The popular demands ‘bread, freedom and social justice’, which resonated across the Egyptian streets in 2011, illustrate how dire economic conditions contributed to the downfall of then president Hosni Mubarak. Indeed, academic literature soon pointed out how youth unemployment and wealth inequality had fuelled the 2011 revolution. In The Roots of Revolt, Angela Joya moves beyond this literature by exploring the underlying causes of Egypt’s faltering economy on the eve of the Arab Spring. The author, an assistant professor at the University of Oregon, convincingly argues that Egypt’s persisting economic predicaments find their origins in the neoliberal policies of the preceding decades.
Joya coherently constructs her argument across seven chapters, in which she outlines an economic history of Egypt starting from the country’s formal independence in 1922 to the ouster of Mubarak in 2011. In these chapters, sound analyses based on theories of political economy and statistics are aptly interwoven with and supported by anecdotal evidence garnered during fieldwork in thirteen out of Egypt’s twenty-seven governorates between 2005 and 2008. Since conducting widespread surveys remains difficult in Egypt, the sources of The Roots of Revolt are one of the features that make the book stand out.
As the author explains, the stage for a breakthrough of a neoliberal capitalist class was already set under the rule of Gamal Abdel Nasser, who assumed Egypt’s presidency following the revolution of 1952. To gain de facto independence from the former colonial powers, Nasser created a state-planned economy, introducing reforms that nationalised businesses, redistributed land and strengthened social protection for Egypt’s working classes. Nonetheless, Nasser’s rule failed to break the power of the landlords, due to the government’s inability to implement reforms throughout Egypt. Eventually geopolitical events, particularly the failed union with Syria, the depleting war in Yemen (1962-1967) and the defeat by Israel in 1967, hastened the demise of ‘Arab socialism’. This led Anwar Sadat, who became Egypt’s president in 1970, to steer away from Nasserism.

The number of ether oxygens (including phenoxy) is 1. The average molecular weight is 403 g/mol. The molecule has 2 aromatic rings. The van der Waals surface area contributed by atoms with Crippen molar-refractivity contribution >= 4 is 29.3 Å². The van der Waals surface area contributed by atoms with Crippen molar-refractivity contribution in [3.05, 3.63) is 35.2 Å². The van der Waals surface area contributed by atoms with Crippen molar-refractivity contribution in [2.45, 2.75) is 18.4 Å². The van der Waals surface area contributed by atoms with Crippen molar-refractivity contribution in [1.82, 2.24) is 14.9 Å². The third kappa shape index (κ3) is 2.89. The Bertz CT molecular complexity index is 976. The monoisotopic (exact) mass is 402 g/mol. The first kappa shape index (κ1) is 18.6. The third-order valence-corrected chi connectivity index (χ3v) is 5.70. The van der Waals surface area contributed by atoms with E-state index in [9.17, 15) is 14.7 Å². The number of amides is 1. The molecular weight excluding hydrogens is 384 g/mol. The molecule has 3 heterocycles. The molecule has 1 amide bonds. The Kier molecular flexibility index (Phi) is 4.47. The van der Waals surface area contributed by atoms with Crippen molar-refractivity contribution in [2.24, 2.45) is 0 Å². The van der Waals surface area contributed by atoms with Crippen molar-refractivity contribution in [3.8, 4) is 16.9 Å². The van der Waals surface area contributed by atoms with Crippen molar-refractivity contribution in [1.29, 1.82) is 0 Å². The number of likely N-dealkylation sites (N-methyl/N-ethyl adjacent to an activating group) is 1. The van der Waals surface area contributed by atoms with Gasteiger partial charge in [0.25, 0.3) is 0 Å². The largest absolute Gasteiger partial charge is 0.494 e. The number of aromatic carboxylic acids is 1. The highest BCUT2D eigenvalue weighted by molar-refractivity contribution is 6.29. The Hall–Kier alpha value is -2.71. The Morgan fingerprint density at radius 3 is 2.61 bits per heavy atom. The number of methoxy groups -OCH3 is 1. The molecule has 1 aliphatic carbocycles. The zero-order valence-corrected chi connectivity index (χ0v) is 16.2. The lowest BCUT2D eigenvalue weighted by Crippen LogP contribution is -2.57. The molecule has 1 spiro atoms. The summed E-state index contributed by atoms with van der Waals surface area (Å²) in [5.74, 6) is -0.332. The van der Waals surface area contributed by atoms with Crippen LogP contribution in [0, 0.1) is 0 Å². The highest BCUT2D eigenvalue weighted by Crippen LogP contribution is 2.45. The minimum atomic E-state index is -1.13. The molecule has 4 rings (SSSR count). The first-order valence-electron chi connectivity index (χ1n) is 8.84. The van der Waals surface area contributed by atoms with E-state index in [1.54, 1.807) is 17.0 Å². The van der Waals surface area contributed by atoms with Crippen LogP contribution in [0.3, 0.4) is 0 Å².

Instead, Sadat opted for a process of liberalisation, also known as infitah or ‘openness’. Following the initial success of the 1973 October War against Israel, a favourable political climate allowed Sadat to push through economic reforms and align Egypt with the United States and Saudi Arabia. However, the infitah mainly benefited the propertied classes who, after having endured the Nasserist revolution, were now able to reclaim their privileges. At the same time, the cost of living rose and Egypt’s lower classes suffered. When the government acted upon the recommendation of the International Monetary Fund (IMF) and cut subsidies on basic food products in 1977, the notorious Bread Intifada broke out, leading to the deaths of dozens of protesters.